I admit, I got teary-eyed. It’s not that I’m surprised by this—I know he’s a sweet, thoughtful kid. And he’s certainly had a lot of practice being an amazing big brother. But not all sweet, thoughtful kids would invite one of their younger brother’s friends to join them in a game in progress, completely unprompted by a grown-up.

If there is one thing I’ve learned from my oldest, it’s that children are born with personality. So I don’t believe my husband and I can take complete credit for how wonderful he is. But, just maybe, we’re doing something right.

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Twenty Questions

About a month ago, I got a great idea from my friend Tracy’s blog: start a new tradition with your children by asking them the same twenty questions each year and recording their answers. Fun! Since the BBs (beautiful boys) recently turned eight and five, I decided to give it a go. Some of their answers were quite unexpected! Hopefully I will remember to do this again next year…

1.What is your favourite colour?

BB#1: Purple

BB#2: Turquoise

2. What is your favourite toy?

BB#1: Lego

BB#2:  Lego

3. What is your favourite fruit?

BB#1: Peach

BB#2:  Mango

4. What is your favourite TV show?

BB#1: Men in Black The Series

BB#2:  Power Rangers

5. What is your favourite thing to eat for lunch?

BB#1: French toast

BB#2:  Cinnamon toast

6. What is your favourite outfit?

BB#1: Purple hoodie with jeans

BB#2:  My Ninjago shirt

7. What is your favourite game?

BB#1: Mario Cart

BB#2:  Batman Lego Wii

8. What is your favourite snack?

BB#1: Cookies

BB#2:  Salt and vinegar fish crackers

9. What is your favourite animal?

BB#1: Crested gecko [he has a pet crested gecko]

BB#2:  Fox [o-kay…]

10. What is your favourite song?

BB#1: “Revenge” [Minecraft parody song on YouTube]

BB#2:  [Note: I seem to have neglected to record this one, oops! But since he asks me to play “Brass Monkey” by the Beastie Boys every.time.we.get.in.the.car, I’d say we have a winner]

11. What is your favourite book?

BB#1: The Hobbit (“next year it’s probably going to be Lord of the Rings”)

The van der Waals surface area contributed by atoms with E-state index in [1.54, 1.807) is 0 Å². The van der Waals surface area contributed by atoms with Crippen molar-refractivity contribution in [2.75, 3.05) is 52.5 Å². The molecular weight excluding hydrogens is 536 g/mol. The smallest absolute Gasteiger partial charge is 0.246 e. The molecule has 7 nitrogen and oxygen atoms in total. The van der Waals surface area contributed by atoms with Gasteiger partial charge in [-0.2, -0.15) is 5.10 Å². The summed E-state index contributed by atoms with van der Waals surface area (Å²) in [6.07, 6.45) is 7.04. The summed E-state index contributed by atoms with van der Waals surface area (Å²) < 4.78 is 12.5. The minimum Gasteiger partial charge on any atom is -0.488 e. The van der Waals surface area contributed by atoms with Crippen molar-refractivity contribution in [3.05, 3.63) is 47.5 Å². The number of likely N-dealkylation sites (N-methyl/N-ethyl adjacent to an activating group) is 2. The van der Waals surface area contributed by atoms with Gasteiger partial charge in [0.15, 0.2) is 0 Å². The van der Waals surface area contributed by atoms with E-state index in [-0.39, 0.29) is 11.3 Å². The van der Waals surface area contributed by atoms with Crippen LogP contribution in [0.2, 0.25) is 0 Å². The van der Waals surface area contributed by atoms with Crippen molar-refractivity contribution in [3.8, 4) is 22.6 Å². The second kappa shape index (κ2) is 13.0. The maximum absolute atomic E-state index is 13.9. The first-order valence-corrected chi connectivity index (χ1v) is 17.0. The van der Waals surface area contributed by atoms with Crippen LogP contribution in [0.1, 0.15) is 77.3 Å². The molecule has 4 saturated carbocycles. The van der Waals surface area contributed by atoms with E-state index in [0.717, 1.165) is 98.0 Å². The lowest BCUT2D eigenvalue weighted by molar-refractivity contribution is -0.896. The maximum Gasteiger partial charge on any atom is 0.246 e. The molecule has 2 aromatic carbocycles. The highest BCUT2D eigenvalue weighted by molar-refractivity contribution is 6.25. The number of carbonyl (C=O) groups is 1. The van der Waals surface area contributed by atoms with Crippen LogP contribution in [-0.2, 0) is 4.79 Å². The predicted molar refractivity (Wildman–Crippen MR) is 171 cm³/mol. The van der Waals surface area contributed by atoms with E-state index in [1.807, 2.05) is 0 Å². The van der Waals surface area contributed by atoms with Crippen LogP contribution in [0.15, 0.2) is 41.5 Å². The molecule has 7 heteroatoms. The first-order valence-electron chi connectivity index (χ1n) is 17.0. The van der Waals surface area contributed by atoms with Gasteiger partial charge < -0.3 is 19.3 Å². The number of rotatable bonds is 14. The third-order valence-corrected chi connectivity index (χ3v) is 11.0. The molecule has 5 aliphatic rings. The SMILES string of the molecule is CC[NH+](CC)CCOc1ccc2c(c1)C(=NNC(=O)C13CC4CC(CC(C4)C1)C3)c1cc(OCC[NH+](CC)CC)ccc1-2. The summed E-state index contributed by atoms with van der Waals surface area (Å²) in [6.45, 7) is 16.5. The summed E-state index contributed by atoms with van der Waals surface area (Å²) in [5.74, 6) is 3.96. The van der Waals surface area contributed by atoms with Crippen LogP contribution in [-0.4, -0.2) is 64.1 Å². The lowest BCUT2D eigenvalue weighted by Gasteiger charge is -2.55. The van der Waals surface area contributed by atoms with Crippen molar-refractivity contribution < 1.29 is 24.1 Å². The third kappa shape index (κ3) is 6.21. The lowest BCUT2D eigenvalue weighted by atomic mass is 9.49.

BB#2:  Ninjago book at the bookstore [writes this down on Christmas list…]

12. Who is your best friend?

BB#1: All of my friends

BB#2:  Jack [this was a bit of a surprise; he has another friend he plays with more and who he regularly refers to as his “favourite friend”…]

13. What is your favourite sport?

BB#1: Skiing

BB#2:  Running

14. What is your favourite thing to do outside?

BB#1: Play “manhunt” [some kind of tag-type game he plays with his friends at recess]

BB#2:  Playing Ninjago

15. What is your favourite drink?

BB#1: Coke [which he is not allowed to drink…]

BB#2:  Hot choco [I think it’s sweet he still calls hot chocolate “hot choco”; that’s what our nanny used to call it, and she hasn’t worked for us in almost two years.]

16. What is your favourite holiday?

BB#1: Christmas

BB#2:  St. Patrick’s Day (“for the Shamrock Shake”) [huh?!]

17. What do you like to take to bed with you at night?

BB#1: The Hobbit and How To Train Your Dragon

BB#2:  My cheetah and Biscuit [stuffed dog he’s named after the dog in the Biscuit books]

18. What is your favourite thing to eat for breakfast?

BB#1: Breakfast sandwich [egg and cheese on a bagel]

BB#2:  Cinnamon toast

19. What do you want for dinner on your birthday?

BB#1: Sashimi and gyoza and calamari

BB#2:  Pizza [I’m glad he didn’t say cinnamon toast…]

20. What do you want to be when you grow up?

BB#1: An inventor

BB#2:  If I grow up, I’ll be an engineer [Note: he said a number of times before his 5th birthday that he wanted all four of us to throw coins in a fountain and wish to never get any older and never to die. I know, right?!]